10. Next, Dr. Pal distinguishes the facts in Metal Box Company's case : (1969)ILLJ785SC from the facts and circumstances of the case in hand. It is stated that therein the Supreme Court was concerned with the nature of liability and of the scheme of gratuity in connection with the Paymentof Bonus Act, 1965, not the payment of gratuity on determination of relationship of employer and employee. In that case the company's accounting year was from 1st April to 31st March of the following year and its books of account were maintained on the mercantile system of accounting. The company computed the amount of bonus payable to its employees under the Payment of Bonus Ordinance which was promulgated on 29th May, 1965, and furnished on 5th July, 1965, copies of its computation to the three respondents-unions representing its employees. The available surplus and allocable surplus, according to this computation, were Rs. 49.96 lakhs and Rs. 29.28 lakhs, respectively. On this basis, the company declared the bonus at 13.28 per cent. of the total wages paid to the employees. The employees disputed the computation. They also challenged the deduction of interest on the reserves. It was held by the Supreme Court in that case that the Second Schedule of the Payment of Bonus Act, 1965, required the adding back to the net profit shown in the profit and loss account, the amount of depreciation deducted in that account while computing the gross profits. Similarly, the Second Schedule of the Bonus Act required that the gross profits should be determined by adding back the development rebate 'to the extent charged to the profit and loss account'. Thus, according to Dr. Pal, the decision in Metal Box case : (1969)ILLJ785SC would be of little assistance in coming out to the decision in the present case.
11. In reply to the decision of the Bombay High Court in Shree Ram Mills Ltd. v. CIT : 108ITR27(Bom) , Dr. Pal contends that in that case payment of gratuity was not in issue. But the question was whether, (1) provision for taxation and (2) provision for proposed dividend, could be included in the computation of its capital under the Second Schedule of the S.P.T. Act, 1963. While concluding his arguments he refers to the decision of the Division Bench of the Bombay High Court in CIT v. Forbes Forbes Campbell & Co. Ltd. : 107ITR38(Bom) . In view of the principles enunciated by the Supreme Court in the case of Metal Box Company : (1969)ILLJ785SC and in the case of Workmen of Williams Jacks & Co. : (1971)ILLJ503SC , the learned judges in this case were not prepared to accept the view taken by the Andhra Pradesh High Court, i.e., Vazir Sultan Tobacco Co. Ltd. v. C7T : 96ITR248(AP) . It was held that there was no approved gratuity scheme framed as such by the assessee-company until appropriation to the gratuity reserve was made and while appropriating the amounts to gratuity reserve ad hoc amounts were appropriated or transferred to that reserve without undertaking any actuarial valuation. No attempt was made to estimate the present liability that would arise as a result of either retirement, death or superannuation or anything which may require the company to undertake a recourse togratuity reserve and as such the amount had been regarded as amountsnot sot apart to meet any known or existing liability and as such was tobe regarded as reserve and was includible in computing the capital of theassessee-company under Rule 1(iii) of Schedule II of the Companies (Profits) SurtaxAct, 1964, for the purpose of surtax.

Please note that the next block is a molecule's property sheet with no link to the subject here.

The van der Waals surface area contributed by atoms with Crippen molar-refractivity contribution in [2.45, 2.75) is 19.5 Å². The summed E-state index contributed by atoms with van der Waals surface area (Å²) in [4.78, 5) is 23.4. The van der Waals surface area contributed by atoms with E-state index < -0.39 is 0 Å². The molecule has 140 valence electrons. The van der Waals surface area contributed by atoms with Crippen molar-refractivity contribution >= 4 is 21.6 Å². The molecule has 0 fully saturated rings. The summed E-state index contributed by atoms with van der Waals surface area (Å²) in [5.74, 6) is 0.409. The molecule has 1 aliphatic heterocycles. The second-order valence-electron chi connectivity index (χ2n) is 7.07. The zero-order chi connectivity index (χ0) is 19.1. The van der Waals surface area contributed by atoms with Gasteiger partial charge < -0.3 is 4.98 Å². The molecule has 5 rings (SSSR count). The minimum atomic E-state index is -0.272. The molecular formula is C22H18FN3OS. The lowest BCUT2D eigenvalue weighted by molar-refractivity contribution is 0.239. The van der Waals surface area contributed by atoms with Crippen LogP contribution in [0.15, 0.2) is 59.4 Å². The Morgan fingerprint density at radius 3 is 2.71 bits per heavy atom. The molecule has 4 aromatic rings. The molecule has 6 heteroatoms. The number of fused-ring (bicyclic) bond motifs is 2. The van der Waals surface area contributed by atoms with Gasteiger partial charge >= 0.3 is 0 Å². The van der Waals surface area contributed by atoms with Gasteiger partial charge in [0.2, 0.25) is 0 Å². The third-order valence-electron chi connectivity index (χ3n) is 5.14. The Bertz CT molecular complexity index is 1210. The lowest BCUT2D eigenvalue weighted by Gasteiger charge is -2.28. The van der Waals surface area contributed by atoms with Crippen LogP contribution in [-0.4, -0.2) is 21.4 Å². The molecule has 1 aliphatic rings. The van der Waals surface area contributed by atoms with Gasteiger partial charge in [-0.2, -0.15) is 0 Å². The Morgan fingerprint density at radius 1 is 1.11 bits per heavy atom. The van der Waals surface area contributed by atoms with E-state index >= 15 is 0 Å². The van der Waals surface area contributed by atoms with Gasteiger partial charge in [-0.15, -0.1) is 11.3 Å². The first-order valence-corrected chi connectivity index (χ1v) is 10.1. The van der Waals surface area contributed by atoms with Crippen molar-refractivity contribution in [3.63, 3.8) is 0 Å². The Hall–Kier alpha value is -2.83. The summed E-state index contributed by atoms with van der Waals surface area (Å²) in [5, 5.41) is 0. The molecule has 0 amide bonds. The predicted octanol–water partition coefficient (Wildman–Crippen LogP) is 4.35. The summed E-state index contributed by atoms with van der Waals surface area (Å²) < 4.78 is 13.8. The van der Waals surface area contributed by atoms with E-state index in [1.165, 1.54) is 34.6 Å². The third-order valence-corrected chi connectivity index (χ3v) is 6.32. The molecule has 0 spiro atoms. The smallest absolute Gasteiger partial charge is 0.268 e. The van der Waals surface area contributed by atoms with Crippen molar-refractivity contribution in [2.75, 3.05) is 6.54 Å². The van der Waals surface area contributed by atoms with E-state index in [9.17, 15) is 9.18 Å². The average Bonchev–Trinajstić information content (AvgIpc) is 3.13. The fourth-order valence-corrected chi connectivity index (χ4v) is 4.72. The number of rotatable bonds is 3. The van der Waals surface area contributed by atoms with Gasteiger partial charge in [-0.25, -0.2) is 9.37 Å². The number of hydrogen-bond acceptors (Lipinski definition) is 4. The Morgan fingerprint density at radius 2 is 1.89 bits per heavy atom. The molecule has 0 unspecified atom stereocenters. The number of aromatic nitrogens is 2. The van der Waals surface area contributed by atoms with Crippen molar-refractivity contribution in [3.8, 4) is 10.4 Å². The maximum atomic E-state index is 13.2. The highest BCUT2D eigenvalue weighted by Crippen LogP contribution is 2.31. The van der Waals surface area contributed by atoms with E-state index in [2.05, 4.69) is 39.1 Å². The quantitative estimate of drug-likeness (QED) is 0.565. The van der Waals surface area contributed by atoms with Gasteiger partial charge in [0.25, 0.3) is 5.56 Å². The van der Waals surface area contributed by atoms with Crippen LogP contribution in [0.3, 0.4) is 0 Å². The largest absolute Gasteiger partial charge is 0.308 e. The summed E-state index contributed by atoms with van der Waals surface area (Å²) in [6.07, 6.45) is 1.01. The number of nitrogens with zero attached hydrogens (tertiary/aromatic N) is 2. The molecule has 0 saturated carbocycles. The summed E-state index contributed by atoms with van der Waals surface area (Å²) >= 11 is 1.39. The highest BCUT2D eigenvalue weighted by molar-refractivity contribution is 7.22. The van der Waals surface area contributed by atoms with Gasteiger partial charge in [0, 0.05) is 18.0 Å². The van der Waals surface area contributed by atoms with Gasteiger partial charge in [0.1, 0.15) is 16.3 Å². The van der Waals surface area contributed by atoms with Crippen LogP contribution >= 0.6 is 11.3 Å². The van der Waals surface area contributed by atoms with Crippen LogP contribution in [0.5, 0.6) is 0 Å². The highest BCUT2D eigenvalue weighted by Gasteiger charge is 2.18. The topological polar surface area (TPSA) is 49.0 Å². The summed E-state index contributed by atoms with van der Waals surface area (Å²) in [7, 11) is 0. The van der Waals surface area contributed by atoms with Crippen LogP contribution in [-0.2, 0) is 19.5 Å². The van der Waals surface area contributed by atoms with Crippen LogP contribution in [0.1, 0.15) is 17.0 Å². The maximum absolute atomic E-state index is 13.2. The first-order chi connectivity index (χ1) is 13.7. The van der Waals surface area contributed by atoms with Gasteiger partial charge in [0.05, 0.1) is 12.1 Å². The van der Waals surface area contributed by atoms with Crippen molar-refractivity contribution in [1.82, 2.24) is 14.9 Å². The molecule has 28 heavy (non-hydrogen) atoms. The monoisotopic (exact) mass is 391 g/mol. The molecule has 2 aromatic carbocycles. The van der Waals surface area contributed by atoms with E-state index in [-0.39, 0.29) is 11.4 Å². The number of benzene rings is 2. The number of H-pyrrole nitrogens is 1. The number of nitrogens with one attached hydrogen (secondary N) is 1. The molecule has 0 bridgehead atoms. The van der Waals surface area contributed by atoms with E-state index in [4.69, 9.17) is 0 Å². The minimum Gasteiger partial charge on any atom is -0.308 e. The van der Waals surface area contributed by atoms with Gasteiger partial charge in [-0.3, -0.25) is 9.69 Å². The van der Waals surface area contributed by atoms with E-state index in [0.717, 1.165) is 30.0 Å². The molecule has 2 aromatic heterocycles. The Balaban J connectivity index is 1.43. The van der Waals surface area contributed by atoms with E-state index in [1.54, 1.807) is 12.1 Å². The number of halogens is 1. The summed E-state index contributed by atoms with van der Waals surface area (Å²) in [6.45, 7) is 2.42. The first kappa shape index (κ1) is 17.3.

12. In order to find out whether certain amount set apart was 'reserve' or 'provision', the true nature of the amount could be taken into account and not the mere description by the assessee. It is rightly pointed out in the case of Shree Ram Mills Ltd. v. CIT  108 ITR 21, that two things must co-exist before the amount can be treated as reserve, namely, (a) that the amount must be separated from the general mass of profits and (b) that it should be apparent from the surrounding circumstances that it is, in fact, a reserve and not an amount for distribution as dividend. Having regard to this principle there will be no justification to hold that the sum of Rs. 19,57,258 set apart in this case was kept for distribution as dividend.
13. We like to point out in this connection that the Bombay High Court in the case, in CIT v. Forbes Forbes. Campbell & Co. Ltd. : 107ITR38(Bom) appears to have laid down the correct position in law. We are fully in agreement with the views and observations of their Lordships.
14. Similar point also arose in I.T.R. No. 371 of 1970 [CIT and SPT v. Burn & Co. Ltd. : 114ITR565(Cal) ], which came up for hearing before us. My Lord, Sabyasachi Mukharji J., speaking for the court, also answered the point in favour of the assessee holding similar views.
15. So, in view of the foregoing findings and reasonings, we answer thequestion in the affirmative and in favour of the assessee.
16. Each party to pay and bear its own costs.
Sabyasachi Mukharji, J.
17. I AGREE.